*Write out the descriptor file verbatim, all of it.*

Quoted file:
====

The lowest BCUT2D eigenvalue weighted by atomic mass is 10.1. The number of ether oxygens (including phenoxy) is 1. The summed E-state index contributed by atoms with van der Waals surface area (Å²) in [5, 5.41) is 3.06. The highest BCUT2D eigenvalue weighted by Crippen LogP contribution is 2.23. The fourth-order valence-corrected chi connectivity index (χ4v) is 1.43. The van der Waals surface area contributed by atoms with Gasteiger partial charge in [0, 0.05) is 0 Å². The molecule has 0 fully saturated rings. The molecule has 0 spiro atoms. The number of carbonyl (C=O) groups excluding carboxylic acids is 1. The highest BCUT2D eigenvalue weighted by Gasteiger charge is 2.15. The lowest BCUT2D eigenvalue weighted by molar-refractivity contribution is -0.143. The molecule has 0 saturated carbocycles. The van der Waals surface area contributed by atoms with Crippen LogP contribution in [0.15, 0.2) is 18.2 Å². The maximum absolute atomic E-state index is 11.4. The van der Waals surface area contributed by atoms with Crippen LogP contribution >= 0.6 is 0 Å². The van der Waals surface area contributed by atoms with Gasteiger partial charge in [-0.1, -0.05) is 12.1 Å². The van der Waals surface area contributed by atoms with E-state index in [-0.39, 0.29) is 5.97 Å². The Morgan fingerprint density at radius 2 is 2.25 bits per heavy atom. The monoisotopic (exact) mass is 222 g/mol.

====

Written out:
The lowest BCUT2D eigenvalue weighted by atomic mass is 10.1. The number of ether oxygens (including phenoxy) is 1. The summed E-state index contributed by atoms with van der Waals surface area (Å²) in [5, 5.41) is 3.06. The highest BCUT2D eigenvalue weighted by Crippen LogP contribution is 2.23. The fourth-order valence-corrected chi connectivity index (χ4v) is 1.43. The van der Waals surface area contributed by atoms with Gasteiger partial charge in [0, 0.05) is 0 Å². The molecule has 0 fully saturated rings. The molecule has 0 spiro atoms. The number of carbonyl (C=O) groups excluding carboxylic acids is 1. The highest BCUT2D eigenvalue weighted by Gasteiger charge is 2.15. The lowest BCUT2D eigenvalue weighted by molar-refractivity contribution is -0.143. The molecule has 0 saturated carbocycles. The van der Waals surface area contributed by atoms with Crippen LogP contribution in [0.15, 0.2) is 18.2 Å². The maximum absolute atomic E-state index is 11.4. The van der Waals surface area contributed by atoms with Crippen LogP contribution >= 0.6 is 0 Å². The van der Waals surface area contributed by atoms with Gasteiger partial charge in [-0.1, -0.05) is 12.1 Å². The van der Waals surface area contributed by atoms with E-state index in [-0.39, 0.29) is 5.97 Å². The Morgan fingerprint density at radius 2 is 2.25 bits per heavy atom. The monoisotopic (exact) mass is 222 g/mol.